We couldn't agree more. Although the church still has a long way to go to address clericalism and discrimination against women within its own institutions, this step gives us hope that the church is moving in the right direction.
This decision to add laypeople (including religious sisters and brothers) as voting members at the synod did not come out of the blue. Inspired by the Latin American bishops' conference CELAM, Francis has throughout the past decade made moves to reform the synod process, transforming it from the "rubber stamp" affairs of previous pontificates to actual conversations that have included input from people in the pews.
Input, but not votes.
Although women religious have been "observers" at previous synods, they have not had voting privileges. Encouraged by the addition of a religious brother to the synod on the family in 2015 and two nonordained male religious superiors to the synod on young people, the faith and vocational discernment, several reform groups launched a "Votes for Catholic Women" campaign that pointed out the clear sexism of the ban on voting rights for women religious but not men religious. Again, Francis may have been inspired by CELAM, which included nonbishops as voting members at its last assembly.
The preparatory document for the 2021-24 synod on synodality acknowledges the challenge: "The whole Church is called to confront the weight of a culture impregnated with clericalism, inherited from its history, and forms of exercising authority in which various types of abuse (of power, economic, conscience, sexual) are inserted," it said. "A conversion of ecclesial action is unthinkable without the active participation of all the members of the People of God."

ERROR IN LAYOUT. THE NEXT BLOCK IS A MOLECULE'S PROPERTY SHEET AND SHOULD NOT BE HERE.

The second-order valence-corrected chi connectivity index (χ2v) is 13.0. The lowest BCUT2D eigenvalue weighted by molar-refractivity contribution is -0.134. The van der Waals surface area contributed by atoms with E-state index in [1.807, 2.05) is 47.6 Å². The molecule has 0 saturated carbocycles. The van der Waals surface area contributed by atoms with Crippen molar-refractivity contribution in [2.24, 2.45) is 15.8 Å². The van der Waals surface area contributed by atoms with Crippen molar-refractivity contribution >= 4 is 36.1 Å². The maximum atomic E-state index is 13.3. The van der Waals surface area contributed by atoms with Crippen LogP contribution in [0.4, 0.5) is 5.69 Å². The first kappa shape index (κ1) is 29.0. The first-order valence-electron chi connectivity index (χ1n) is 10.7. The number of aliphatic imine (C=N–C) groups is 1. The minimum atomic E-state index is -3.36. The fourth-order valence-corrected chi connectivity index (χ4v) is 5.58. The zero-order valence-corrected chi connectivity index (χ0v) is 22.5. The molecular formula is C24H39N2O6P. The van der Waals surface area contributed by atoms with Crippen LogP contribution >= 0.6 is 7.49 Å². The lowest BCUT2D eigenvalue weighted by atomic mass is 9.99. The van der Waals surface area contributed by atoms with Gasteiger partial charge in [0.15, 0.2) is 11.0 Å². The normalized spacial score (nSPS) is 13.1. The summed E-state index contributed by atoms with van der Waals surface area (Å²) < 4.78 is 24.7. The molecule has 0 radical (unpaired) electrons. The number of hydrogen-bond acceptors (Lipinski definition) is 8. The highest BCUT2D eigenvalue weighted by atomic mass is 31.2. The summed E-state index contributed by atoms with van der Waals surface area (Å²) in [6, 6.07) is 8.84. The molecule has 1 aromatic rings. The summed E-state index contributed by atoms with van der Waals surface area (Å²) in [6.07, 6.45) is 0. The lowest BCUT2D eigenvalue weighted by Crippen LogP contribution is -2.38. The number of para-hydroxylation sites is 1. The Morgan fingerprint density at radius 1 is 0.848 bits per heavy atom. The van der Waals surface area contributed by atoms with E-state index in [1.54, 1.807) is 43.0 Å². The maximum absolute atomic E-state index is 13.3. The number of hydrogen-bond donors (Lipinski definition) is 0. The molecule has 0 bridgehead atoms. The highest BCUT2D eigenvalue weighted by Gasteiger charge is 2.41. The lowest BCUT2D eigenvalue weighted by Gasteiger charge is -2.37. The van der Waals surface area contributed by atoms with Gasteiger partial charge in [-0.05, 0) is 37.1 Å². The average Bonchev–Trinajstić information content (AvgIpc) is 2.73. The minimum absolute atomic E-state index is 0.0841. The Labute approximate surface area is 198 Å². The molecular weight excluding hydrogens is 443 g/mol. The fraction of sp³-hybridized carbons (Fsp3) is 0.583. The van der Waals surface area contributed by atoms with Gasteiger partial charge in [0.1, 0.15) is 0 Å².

It's worth noting that issues raised at recent synods, with input from nonvoting observers — Communion for divorced and remarried Catholics at the synods on the family;
LGBTQ issues at the synod on young people;
ordination for married men at the synod on the Amazon — have resulted in relatively minimal or in some cases no change to church practice or teaching.
Whether change will be more forthcoming when upward of one fourth of the synod voting members are lay remains to be seen. And much will depend on the specific laypeople chosen to serve in these positions. (As if to remind us that not all church leaders believe in women's equality, a U.S. bishops' conference committee chairman released a statement praising Senate blockage of the Equal Rights Amendment two days after the announcement expanding lay synod voting.)
But for now, it is time to celebrate and to express gratitude for those who have long advocated for this — including some who, like their fellow suffragists, risked arrest. However the church got to this point, this is an important and historic step.
It seems only fitting that a process dedicated to listening seems to have accomplished just that: listening and responding to voices raised through the synod process itself repeatedly calling for expanded roles and leadership for women.